Warsaw Old Town Attractions
Warsaw is a city on the rise. A bit like Berlin, the capital of Poland seems to be moving at a fast pace, constantly evolving and thriving. Devastated by the horrors witnessed by mankind in World War II, Warsaw was damaged more than any other city during the global conflict, as 85% of the buildings were destroyed or burned down. As a result, the city has a very modern feeling to it, with many skyscrapers and modern buildings giving it a true 21st century look. As cosmopolitan as Warsaw might feel, the city never really forgot its pre-war roots, which brings us to this post’s subject.
Once one of the most enchanting Old Towns in Europe, there was nothing left of Warsaw’s magical city centre after the end of the war. Savaged and ruined, the Poles now only had pictures and paintings to remind them of their capital’s heart, but as it turns out, they would later put those memories and images to good use. When plans were approved for the recovery of the city’s infrastructures, local authorities decided Warsaw’s Old Town would be rebuilt exactly like it used to be. Every tiny street, every square and every house was rebuilt using those pre-1939 pictures we mentioned as a model. More than a beautiful area for visitors to enjoy, the Old Town is a living testament to the sacrifice and will of a nation.
If you’re visiting Warsaw, just enjoy the wonders of its Old Town:
OLD TOWN MARKET PLACE
This is the place everyone wants to visit when in Warsaw and undoubtedly one of the loveliest squares in the world. Just like the rest of the city, there was nothing left of this square by the end of WWII but in just 5 years the area was brought back to life. Completely surrounded by guildhouses rebuilt according to the original 17th century buildings which were standing before the war, the Old Town Market Place is also home to the iconic Warsaw Mermaid Statue, the same legendary sea creature that features in the city’s official crest. It’s the kind of place that will make you travel back in time and an absolute must if you’re visiting the Phoenix City.
Well this is deceiving! Despite being called New Town, this district was in fact established in the 15th century as a separate quarter from the Old Town. Nevertheless, it retains all the beauty and charm from the latter and even met the same unfortunate fate at the hands of Nazi Germany, only to be rebuilt afterwards. The fact that many visitors overlook it in favour of the Old Town is actually an advantage! You’ll be able to walk around, explore the cobblestoned streets and visit the historical churches, all of this while having the whole place to yourself (at least we did!)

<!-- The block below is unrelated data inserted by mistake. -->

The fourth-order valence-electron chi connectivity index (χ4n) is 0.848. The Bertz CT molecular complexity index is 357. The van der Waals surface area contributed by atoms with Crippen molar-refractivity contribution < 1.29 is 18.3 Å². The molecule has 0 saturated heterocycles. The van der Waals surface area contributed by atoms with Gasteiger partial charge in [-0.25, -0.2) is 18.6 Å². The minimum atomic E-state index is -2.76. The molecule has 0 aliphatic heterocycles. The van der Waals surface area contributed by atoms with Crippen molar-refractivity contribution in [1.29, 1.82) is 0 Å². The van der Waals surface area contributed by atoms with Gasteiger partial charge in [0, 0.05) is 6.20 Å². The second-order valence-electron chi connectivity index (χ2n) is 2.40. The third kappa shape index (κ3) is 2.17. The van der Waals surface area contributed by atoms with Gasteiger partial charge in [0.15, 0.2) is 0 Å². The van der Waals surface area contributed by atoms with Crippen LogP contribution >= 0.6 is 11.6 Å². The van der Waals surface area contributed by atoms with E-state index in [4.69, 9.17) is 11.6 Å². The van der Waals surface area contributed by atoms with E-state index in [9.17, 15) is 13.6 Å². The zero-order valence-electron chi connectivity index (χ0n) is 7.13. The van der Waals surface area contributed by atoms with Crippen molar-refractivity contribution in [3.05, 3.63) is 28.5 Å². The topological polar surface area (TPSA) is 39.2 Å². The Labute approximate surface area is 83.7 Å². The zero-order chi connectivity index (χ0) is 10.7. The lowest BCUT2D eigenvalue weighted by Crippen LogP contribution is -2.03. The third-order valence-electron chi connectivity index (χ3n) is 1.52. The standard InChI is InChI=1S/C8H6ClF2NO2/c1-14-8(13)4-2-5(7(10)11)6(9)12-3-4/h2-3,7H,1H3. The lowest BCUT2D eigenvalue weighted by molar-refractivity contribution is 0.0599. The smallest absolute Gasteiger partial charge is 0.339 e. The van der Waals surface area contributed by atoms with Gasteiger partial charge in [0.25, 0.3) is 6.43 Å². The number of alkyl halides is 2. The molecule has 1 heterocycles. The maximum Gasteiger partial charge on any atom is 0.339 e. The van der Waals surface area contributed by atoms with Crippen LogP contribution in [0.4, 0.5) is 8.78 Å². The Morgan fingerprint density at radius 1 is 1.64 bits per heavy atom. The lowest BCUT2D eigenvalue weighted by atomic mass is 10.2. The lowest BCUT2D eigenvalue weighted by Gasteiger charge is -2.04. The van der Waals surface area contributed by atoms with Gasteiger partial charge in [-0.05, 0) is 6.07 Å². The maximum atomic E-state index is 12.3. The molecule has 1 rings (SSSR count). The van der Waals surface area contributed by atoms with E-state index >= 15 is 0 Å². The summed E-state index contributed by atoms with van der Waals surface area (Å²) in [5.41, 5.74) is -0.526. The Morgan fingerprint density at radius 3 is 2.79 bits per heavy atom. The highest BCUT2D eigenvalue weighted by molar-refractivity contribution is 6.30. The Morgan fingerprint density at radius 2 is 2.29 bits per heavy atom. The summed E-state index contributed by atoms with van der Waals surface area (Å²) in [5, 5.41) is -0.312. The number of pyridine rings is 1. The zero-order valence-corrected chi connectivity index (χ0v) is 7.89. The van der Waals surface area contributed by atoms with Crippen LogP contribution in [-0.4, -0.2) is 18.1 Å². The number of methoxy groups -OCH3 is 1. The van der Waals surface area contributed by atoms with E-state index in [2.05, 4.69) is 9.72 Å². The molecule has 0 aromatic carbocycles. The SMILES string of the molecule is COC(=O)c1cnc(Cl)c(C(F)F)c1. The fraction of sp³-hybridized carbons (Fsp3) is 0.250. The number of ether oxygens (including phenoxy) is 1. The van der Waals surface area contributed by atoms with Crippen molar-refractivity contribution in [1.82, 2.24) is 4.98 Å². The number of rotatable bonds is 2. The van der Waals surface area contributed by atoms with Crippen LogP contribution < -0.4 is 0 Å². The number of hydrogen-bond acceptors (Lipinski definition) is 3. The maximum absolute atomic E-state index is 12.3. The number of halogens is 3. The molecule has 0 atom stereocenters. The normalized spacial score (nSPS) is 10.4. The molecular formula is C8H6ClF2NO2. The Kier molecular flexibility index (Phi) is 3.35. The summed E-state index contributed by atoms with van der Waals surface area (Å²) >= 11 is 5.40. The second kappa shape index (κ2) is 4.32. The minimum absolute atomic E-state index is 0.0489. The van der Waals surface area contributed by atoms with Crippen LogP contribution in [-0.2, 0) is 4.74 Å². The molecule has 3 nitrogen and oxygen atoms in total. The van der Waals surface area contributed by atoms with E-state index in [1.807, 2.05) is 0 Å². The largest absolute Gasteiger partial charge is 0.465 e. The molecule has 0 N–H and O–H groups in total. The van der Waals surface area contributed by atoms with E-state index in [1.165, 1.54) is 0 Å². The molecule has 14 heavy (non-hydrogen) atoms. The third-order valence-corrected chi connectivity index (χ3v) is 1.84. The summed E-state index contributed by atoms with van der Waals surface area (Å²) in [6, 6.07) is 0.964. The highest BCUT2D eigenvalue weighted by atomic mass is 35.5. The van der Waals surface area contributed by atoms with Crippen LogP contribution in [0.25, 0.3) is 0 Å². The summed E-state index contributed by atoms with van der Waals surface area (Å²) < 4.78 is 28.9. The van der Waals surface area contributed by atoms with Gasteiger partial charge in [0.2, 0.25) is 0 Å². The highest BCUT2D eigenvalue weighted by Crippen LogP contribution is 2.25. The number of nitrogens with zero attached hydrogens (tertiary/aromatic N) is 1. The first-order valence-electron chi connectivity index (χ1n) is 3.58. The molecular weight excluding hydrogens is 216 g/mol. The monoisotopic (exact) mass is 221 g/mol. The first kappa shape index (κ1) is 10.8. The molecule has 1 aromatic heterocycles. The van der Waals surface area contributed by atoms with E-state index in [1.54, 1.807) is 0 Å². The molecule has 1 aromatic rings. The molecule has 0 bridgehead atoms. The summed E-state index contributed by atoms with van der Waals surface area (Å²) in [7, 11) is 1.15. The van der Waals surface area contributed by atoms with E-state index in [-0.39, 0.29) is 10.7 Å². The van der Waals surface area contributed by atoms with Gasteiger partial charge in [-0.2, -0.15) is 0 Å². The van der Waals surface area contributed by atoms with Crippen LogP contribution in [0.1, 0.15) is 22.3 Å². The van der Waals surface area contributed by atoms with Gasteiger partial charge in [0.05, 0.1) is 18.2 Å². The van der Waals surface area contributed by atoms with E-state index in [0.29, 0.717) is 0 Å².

THE BARBICAN AND CITY WALLS
Separating the Old from the New Town, the Barbican is the most popular feature in the Warsaw City Walls. Encircling the entire Old Town, these walls were once state-of-the-art when it came to warfare, with several turrets and towers granting an efficient defensive system. Although most of those elements are long gone, the Polish government chose to rebuild and keep the Barbican as they believed it would become a valuable tourist attraction in the future. With its imposing and impenetrable look, 60 years later we can only nod our heads in agreement.
Nothing is more Polish than going to church and celebrate Catholicism. In a time where people are distancing themselves further and further away from religion, Poland holds on tight to its Christian roots, and the countless number of churches you can find in most Polish cities are a clear sign of their strong faith. Although not quite at Krakow’s level (where it feels like you can bump into a church every 5 steps), Warsaw is also home to multiple churches, and the Old Town is no exception! We recommend visiting – at least – the following:
- St. John the Baptist Cathedral
- Shrine of Our Lady of Grace
- St. Martin’s Church
- Cathedral Church of the Polish Army
If the Market Place is Old Town’s most prominent attraction, the Castle Square has to be a close second. After all, it encompasses a little bit of all the things that makes the historic quarter so amazing. The colourful houses, a piece of the city wall and the same nostalgic feeling - plus a fantastic city castle and the Sigismund's Column. Not only is the Castle Square absolutely enchanting, it also connects to the Krakowskie Przedmiescie, marking the start of the Warsaw Royal Route.
In the end, it all comes down to this. It’s a pleasure to simply wander aimlessly and take in all the beauty around you. After all, Warsaw’s Old Town was never famous for pompous constructions or over-the-top palaces. The city’s character lies on its streets, in every beautiful façade, every mysterious alley and every hidden detail, and that is why we love it!
Stepping into the Old Town of Warsaw really feels like stepping into a different world. The unique atmosphere, heartbreaking past and beautiful architecture all play their roles into making this a place you won’t soon forget. Have you ever wandered through Warsaw’s Old Town? What is your favourite feature in the area? Let us know on the comments below!